‘Return to Learn’: UC San Diego unveils fall reopening plans

While some safety measures will remain intact, the university expects a more traditional experience in 2021-22.
By: | April 13, 2021
Erik Jepsen/UC San Diego

Banking on a concoction of vaccines and vast knowledge from the past year, college and university leaders across the country say they are ready to reopen their campuses in the fall. However, few have released specific details for how that might happen.

So, what would a fully reopen campus look like in 2021-22?

The University of California San Diego says it has much of its “Return to Learn” plan mapped out. It includes many of the traditional elements that institutions and their students have been longing for, along with a few COVID-19 holdover strategies.

Safety remains a top priority. There will be mask wearing in public areas and there will be social distancing requirements – albeit now 3 feet instead of 6. Beyond that, things will look markedly different – or the way they used to look – if all goes according to plan.

“We’re ready to return to campus,” said Chancellor Pradeep K. Khosla. “Our students, faculty and staff went above and beyond throughout the pandemic to keep one another safe while continuing to learn, create and conduct research. While we learned many new ways to connect and serve our students over the past year, we are ready to reconnect in person, as safely as possible, in spaces specifically designed for collaborative learning and discovery.”

UC San Diego, in fact, says its campus will be “nearly fully occupied” based on these expectations – that 90% of students and 85% of staff will have received their doses when they return. Just to be sure, everyone who does come on campus will be tested. After that, the routine weekly tests will stop for those who have received vaccines. Those who haven’t gotten them, even those in the asymptomatic category, will need to be tested. As with many institutions, UC San Diego is providing resources and information to students on the benefits and merits of vaccination.

“We will continue to have a strong set of precautionary measures in place,” said Dr. Robert Schooley, professor in the Department of Medicine at the UC San Diego School of Medicine and co-lead of the Return to Learn program. “For example, our convenient COVID-19 test kit vending machines will remain for those who still need asymptomatic weekly testing prior to vaccination and those who need symptomatic testing.”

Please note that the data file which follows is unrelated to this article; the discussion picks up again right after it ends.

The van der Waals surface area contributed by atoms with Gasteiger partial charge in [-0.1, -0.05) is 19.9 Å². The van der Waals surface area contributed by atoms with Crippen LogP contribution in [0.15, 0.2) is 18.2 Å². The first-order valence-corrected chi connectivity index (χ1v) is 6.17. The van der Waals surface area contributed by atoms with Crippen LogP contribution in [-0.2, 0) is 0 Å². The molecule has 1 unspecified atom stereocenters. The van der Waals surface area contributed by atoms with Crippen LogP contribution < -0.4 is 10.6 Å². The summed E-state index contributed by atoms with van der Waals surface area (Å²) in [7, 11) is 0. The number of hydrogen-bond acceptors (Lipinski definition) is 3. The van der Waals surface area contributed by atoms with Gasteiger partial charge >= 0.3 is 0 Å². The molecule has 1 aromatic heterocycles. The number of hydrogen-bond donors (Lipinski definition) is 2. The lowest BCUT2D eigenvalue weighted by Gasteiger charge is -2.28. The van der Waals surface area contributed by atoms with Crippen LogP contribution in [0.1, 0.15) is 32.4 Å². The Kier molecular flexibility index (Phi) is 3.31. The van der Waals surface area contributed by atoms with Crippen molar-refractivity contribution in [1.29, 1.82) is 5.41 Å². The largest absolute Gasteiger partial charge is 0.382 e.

The changes coming at UC San Diego

The state of California has seen a slight uptick in COVID-positive cases in recent days, but the numbers (3,489) pale to late December and early January, when they ballooned over 40,000. The vaccine effort has helped. Though the state has been slow in its recovery, Gov. Gavin Newsom in recent days has pressed K-12 schools and colleges be ready to reopen by June 15.

UC San Diego is confident it can do that by the fall. Its numbers throughout the pandemic have been especially low, with officials citing an infection rate of “less than one half of one percent.” That is with many of its students living on campus and with in-person learning happening.

“UC San Diego’s success mitigating COVID-19 since the start of the pandemic can, in large part, be attributed to the dedication of our students behaving in a way that is considerate for their health as well as the health of fellow Tritons,” said Alysson Satterlund, vice chancellor for Student Affairs.

The other keys have been a combination of mitigation strategies, including contact tracing and testing, updated air filtration systems and the country’s most comprehensive college wastewater testing initiative.

“Our wastewater program has been a highly sensitive tool for detecting infections and can detect a single asymptomatic individual in a building with several hundred residents,” said Return to Learn project co-lead Natasha Martin, associate professor of medicine at the UC San Diego School of Medicine. “As we experienced this school year, when we see a concerning signal in a given building, we alert the individuals living or working there to get tested.  The high response rates to these alerts enables us to detect infections earlier than our routine testing program and we will continue to use this wastewater-triggered testing for the 2021-22 academic year.”

With robust testing happening, with vaccines being dispensed and with the knowledge of how to quickly quarantine and isolate individuals who test positive or come into close contact with those who do, UC San Diego has put together its Return to Learn plan, which includes:

  • Residence halls accommodating two guests per room, but no more, with almost every room being utilized
  • Face-to-face instruction as the preferred mode of instruction, though hybrid learning options will be available for students who cannot return to campus.
  • Athletics, concerts and other on-campus events returning to near normal, with the promise of “more in-person interaction” (that is, provided there are no drastic changes in COVID numbers or mandates from public health officials).
  • Outdoor classrooms continuing to be operational, though the university says the majority of academic instruction will be done inside.
  • Telehealth and other resources being still be available for students who need assistance
  • The opening of the Student Center and other businesses
  • The removal of Plexiglass barriers the likely continued inclusion of hand sanitizer stations throughout campus.